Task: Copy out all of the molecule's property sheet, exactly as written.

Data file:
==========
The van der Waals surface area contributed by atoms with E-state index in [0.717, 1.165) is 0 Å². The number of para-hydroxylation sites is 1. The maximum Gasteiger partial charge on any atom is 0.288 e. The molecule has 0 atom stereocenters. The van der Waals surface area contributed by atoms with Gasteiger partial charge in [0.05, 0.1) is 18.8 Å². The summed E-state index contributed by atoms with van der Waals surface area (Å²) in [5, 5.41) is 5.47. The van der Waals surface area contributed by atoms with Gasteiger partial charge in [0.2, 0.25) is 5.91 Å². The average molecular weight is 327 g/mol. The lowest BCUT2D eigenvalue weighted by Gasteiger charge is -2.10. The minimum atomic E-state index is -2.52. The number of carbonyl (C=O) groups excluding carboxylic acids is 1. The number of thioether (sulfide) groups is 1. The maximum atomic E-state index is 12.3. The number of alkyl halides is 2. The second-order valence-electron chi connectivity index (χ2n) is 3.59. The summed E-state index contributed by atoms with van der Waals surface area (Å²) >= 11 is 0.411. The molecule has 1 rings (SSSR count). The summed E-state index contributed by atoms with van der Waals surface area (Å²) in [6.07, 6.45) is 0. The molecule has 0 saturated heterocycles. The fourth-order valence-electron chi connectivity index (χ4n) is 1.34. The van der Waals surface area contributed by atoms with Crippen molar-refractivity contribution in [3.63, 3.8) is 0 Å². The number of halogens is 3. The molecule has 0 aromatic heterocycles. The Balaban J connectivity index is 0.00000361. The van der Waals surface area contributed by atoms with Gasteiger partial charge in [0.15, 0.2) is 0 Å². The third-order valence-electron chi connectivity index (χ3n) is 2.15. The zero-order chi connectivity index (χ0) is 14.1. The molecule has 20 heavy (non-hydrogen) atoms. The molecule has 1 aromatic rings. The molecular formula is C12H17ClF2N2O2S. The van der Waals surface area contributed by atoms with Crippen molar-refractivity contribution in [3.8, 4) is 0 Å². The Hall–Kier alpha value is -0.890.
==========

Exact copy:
The van der Waals surface area contributed by atoms with E-state index in [0.717, 1.165) is 0 Å². The number of para-hydroxylation sites is 1. The maximum Gasteiger partial charge on any atom is 0.288 e. The molecule has 0 atom stereocenters. The van der Waals surface area contributed by atoms with Gasteiger partial charge in [0.05, 0.1) is 18.8 Å². The summed E-state index contributed by atoms with van der Waals surface area (Å²) in [5, 5.41) is 5.47. The van der Waals surface area contributed by atoms with Gasteiger partial charge in [0.2, 0.25) is 5.91 Å². The average molecular weight is 327 g/mol. The lowest BCUT2D eigenvalue weighted by Gasteiger charge is -2.10. The minimum atomic E-state index is -2.52. The number of carbonyl (C=O) groups excluding carboxylic acids is 1. The number of thioether (sulfide) groups is 1. The maximum atomic E-state index is 12.3. The number of alkyl halides is 2. The second-order valence-electron chi connectivity index (χ2n) is 3.59. The summed E-state index contributed by atoms with van der Waals surface area (Å²) >= 11 is 0.411. The molecule has 1 rings (SSSR count). The summed E-state index contributed by atoms with van der Waals surface area (Å²) in [6.07, 6.45) is 0. The molecule has 0 saturated heterocycles. The fourth-order valence-electron chi connectivity index (χ4n) is 1.34. The van der Waals surface area contributed by atoms with Crippen molar-refractivity contribution in [3.63, 3.8) is 0 Å². The number of halogens is 3. The molecule has 0 aromatic heterocycles. The Balaban J connectivity index is 0.00000361. The van der Waals surface area contributed by atoms with Gasteiger partial charge in [0.15, 0.2) is 0 Å². The third-order valence-electron chi connectivity index (χ3n) is 2.15. The zero-order chi connectivity index (χ0) is 14.1. The molecule has 20 heavy (non-hydrogen) atoms. The molecule has 1 aromatic rings. The molecular formula is C12H17ClF2N2O2S. The van der Waals surface area contributed by atoms with Crippen molar-refractivity contribution in [3.8, 4) is 0 Å². The Hall–Kier alpha value is -0.890.